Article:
Reviews were generally positive and a respectable amount of volumes were sold, but it did not become a bestseller until an edition was published in England. By 1896 the novel had gone through nine editions and Crane himself realized he was no longer "a black sheep but a star." A reviewer in the New York Press wrote "one should be forever slow in charging an author with genius, but it must be confessed that The Red Badge of Courage is open to the suspicion of having greater power and originality that can be girdled by the name of talent." Joseph Conrad, the famous author of Heart of Darkness (1899), wrote that Crane had written "a spontaneous piece of work which seems to spurt and flow like a tapped stream from the depths of the writer's being." Some critics, including the writer Ambrose Bierce, attacked the novel for, among other things, being too imaginative, depicting soldiers poorly, and lacking in a coherent plot and grammatical/syntactical purity.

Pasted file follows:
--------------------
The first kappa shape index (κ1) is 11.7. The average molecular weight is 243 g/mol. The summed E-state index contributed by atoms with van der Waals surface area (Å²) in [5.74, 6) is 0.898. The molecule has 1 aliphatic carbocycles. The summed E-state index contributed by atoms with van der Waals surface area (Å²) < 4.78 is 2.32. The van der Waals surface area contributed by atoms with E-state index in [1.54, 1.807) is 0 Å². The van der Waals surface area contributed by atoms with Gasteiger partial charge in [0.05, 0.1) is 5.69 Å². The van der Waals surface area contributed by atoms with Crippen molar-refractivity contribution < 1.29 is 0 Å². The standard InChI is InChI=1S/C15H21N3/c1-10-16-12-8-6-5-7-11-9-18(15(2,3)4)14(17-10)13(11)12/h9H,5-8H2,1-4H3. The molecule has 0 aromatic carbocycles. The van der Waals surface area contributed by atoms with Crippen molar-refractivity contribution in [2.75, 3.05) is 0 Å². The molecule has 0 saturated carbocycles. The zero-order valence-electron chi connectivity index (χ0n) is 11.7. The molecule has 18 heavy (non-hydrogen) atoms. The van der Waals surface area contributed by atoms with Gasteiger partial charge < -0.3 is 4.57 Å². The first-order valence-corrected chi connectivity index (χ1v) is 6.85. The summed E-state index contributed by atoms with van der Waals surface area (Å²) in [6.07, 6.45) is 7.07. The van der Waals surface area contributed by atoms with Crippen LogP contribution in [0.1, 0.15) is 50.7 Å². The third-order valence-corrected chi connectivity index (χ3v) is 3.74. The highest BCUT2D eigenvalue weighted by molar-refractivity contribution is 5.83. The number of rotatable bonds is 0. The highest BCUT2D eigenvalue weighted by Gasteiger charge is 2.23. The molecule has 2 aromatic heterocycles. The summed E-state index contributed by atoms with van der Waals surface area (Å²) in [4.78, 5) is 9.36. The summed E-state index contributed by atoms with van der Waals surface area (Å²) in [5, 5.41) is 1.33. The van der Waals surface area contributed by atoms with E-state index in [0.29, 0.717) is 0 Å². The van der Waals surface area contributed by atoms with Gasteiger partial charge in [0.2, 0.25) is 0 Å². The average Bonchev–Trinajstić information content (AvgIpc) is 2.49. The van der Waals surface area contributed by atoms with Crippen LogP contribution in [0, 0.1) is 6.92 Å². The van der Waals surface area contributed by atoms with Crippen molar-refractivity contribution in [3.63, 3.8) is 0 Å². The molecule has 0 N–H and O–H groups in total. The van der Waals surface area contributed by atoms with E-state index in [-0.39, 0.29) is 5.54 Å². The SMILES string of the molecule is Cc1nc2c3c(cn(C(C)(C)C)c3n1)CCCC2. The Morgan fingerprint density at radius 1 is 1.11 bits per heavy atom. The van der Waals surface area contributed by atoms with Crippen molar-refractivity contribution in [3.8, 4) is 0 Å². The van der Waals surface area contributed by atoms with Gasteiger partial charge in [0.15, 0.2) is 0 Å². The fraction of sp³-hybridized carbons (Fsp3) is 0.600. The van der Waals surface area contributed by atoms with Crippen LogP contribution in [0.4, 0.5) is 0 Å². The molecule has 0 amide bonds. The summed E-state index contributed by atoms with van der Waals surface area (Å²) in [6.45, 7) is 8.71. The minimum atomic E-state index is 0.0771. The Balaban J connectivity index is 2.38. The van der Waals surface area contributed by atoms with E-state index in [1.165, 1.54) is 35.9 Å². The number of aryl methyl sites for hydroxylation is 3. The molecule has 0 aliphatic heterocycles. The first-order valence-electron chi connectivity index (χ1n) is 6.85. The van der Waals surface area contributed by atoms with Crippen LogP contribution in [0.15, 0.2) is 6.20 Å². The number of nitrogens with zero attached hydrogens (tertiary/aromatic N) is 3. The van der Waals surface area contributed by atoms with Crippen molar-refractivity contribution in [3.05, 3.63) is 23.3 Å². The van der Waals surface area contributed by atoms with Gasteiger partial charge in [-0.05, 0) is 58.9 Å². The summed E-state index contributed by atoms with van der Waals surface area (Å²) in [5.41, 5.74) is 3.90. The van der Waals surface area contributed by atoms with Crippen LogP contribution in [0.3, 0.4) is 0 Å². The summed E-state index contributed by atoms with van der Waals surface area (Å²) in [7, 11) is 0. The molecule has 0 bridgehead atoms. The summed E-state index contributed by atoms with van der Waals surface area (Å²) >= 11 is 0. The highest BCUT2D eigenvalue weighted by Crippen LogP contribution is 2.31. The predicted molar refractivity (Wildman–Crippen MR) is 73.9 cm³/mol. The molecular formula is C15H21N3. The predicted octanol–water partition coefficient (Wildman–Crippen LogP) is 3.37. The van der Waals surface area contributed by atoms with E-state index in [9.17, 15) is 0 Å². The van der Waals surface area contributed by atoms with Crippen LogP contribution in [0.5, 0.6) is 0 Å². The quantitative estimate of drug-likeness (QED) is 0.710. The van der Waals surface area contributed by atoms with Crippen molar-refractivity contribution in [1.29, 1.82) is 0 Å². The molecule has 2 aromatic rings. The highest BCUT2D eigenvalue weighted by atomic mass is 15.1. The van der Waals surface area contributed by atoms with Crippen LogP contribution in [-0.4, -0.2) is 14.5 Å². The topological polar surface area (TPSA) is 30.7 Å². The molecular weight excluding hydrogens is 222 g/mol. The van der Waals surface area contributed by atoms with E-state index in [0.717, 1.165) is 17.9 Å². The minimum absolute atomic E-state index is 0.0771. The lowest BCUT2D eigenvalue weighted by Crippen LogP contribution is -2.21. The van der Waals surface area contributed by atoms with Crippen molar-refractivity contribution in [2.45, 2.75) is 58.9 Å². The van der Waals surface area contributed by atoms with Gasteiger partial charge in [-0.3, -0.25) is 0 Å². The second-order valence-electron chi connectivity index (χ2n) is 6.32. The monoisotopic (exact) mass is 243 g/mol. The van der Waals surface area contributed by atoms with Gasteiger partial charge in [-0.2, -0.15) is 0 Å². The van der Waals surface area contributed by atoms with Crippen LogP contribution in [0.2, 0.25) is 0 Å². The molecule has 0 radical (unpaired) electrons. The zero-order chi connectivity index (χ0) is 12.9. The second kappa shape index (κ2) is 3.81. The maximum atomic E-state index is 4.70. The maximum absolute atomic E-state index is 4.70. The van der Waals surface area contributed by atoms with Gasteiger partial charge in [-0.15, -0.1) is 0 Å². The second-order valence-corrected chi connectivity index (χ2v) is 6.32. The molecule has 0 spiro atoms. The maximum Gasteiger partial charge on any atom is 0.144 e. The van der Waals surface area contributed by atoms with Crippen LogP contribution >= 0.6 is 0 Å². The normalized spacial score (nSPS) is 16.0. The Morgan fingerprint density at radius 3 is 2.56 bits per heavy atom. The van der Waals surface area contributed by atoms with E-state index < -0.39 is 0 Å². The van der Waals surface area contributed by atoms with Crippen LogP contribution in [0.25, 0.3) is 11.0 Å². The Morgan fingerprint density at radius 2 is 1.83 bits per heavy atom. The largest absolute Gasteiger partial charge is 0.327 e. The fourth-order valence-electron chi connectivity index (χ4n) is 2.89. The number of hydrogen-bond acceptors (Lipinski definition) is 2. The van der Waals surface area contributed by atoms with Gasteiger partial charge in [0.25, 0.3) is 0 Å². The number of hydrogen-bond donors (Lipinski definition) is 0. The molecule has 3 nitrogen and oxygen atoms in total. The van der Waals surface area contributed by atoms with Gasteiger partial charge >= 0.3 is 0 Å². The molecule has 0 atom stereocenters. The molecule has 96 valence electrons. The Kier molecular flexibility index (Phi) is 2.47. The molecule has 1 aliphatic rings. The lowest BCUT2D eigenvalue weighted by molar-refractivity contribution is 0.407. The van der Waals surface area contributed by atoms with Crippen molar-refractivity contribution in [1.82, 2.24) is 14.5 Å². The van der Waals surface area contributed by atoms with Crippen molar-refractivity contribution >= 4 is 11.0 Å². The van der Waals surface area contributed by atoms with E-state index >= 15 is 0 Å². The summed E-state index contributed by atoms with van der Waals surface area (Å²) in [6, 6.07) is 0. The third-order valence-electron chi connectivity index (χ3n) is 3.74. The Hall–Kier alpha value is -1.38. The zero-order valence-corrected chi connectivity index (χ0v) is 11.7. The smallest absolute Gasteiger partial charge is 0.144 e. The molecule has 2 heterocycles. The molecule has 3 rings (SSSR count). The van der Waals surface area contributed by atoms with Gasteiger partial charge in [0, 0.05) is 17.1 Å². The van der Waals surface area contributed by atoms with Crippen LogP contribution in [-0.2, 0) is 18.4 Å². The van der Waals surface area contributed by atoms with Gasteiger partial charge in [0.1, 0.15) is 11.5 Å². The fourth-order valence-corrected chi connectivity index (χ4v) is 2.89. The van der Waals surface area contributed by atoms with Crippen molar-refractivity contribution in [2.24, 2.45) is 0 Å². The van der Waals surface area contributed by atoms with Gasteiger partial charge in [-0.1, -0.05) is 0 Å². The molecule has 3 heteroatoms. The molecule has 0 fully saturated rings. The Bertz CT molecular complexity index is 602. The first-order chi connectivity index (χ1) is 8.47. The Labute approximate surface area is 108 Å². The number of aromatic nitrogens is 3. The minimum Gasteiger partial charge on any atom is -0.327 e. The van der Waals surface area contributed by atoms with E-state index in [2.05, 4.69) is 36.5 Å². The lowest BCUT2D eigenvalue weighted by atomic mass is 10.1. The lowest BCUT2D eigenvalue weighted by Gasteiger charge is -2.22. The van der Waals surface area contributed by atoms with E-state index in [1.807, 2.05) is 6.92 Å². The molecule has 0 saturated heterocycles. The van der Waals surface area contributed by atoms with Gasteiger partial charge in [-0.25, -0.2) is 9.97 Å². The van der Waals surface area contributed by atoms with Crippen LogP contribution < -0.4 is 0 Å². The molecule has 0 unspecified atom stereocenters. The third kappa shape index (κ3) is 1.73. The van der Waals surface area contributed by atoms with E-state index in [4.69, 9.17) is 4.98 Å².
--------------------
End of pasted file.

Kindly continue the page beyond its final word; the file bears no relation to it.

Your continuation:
John Huston had high hopes for this movie, even considered the original two-hour cut of the film as the best he had ever made as a director. After a power struggle at the top of MGM management, the film was cut from a two-hour epic to the 69-minute version released to theaters, in response to its alleged universally disastrous previews. It was never released as an "A" feature but was shown as a second-feature "B" picture. Both Huston and star Audie Murphy tried unsuccessfully to purchase the film so that it could be re-edited to its original length. Huston did not waste any time fighting over it, as he was focused on the pre-production of his next picture, The African Queen . The studio claimed that the cut footage was destroyed, probably in the 1967 MGM vault fire . Huston was later asked by MGM in 1975 if he had an original cut, as the studio wanted to release. He had actually struck a 16mm print, but, by that time, it had been lost.